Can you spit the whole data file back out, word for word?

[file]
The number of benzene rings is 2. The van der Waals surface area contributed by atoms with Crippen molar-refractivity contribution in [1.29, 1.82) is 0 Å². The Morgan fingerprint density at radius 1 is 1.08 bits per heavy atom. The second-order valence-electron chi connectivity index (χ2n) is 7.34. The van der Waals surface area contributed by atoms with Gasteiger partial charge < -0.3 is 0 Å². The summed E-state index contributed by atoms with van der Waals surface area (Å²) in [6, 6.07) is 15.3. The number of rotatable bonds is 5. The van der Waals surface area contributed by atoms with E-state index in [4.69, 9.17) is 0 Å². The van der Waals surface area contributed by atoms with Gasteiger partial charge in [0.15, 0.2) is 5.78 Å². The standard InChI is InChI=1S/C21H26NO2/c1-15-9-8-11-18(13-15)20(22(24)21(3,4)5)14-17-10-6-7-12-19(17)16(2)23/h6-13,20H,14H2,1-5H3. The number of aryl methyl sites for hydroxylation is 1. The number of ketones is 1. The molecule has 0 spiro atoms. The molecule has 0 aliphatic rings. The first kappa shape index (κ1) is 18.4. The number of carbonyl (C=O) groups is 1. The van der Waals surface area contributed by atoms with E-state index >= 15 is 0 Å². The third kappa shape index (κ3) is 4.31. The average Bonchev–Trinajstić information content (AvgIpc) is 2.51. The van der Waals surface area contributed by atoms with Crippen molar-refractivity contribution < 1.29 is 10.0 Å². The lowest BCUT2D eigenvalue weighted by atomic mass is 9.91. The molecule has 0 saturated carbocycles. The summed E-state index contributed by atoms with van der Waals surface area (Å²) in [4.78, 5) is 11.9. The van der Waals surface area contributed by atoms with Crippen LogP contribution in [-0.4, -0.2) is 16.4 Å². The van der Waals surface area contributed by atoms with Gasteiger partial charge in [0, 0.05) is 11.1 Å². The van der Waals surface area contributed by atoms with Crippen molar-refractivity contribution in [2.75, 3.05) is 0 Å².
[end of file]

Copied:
The number of benzene rings is 2. The van der Waals surface area contributed by atoms with Crippen molar-refractivity contribution in [1.29, 1.82) is 0 Å². The Morgan fingerprint density at radius 1 is 1.08 bits per heavy atom. The second-order valence-electron chi connectivity index (χ2n) is 7.34. The van der Waals surface area contributed by atoms with Gasteiger partial charge < -0.3 is 0 Å². The summed E-state index contributed by atoms with van der Waals surface area (Å²) in [6, 6.07) is 15.3. The number of rotatable bonds is 5. The van der Waals surface area contributed by atoms with E-state index in [4.69, 9.17) is 0 Å². The van der Waals surface area contributed by atoms with Gasteiger partial charge in [0.15, 0.2) is 5.78 Å². The standard InChI is InChI=1S/C21H26NO2/c1-15-9-8-11-18(13-15)20(22(24)21(3,4)5)14-17-10-6-7-12-19(17)16(2)23/h6-13,20H,14H2,1-5H3. The number of aryl methyl sites for hydroxylation is 1. The number of ketones is 1. The molecule has 0 spiro atoms. The molecule has 0 aliphatic rings. The first kappa shape index (κ1) is 18.4. The number of carbonyl (C=O) groups is 1. The van der Waals surface area contributed by atoms with E-state index >= 15 is 0 Å². The third kappa shape index (κ3) is 4.31. The average Bonchev–Trinajstić information content (AvgIpc) is 2.51. The van der Waals surface area contributed by atoms with Crippen molar-refractivity contribution < 1.29 is 10.0 Å². The lowest BCUT2D eigenvalue weighted by atomic mass is 9.91. The molecule has 0 saturated carbocycles. The summed E-state index contributed by atoms with van der Waals surface area (Å²) in [4.78, 5) is 11.9. The van der Waals surface area contributed by atoms with Crippen LogP contribution in [-0.4, -0.2) is 16.4 Å². The van der Waals surface area contributed by atoms with Gasteiger partial charge in [0, 0.05) is 11.1 Å². The van der Waals surface area contributed by atoms with Crippen molar-refractivity contribution in [2.75, 3.05) is 0 Å².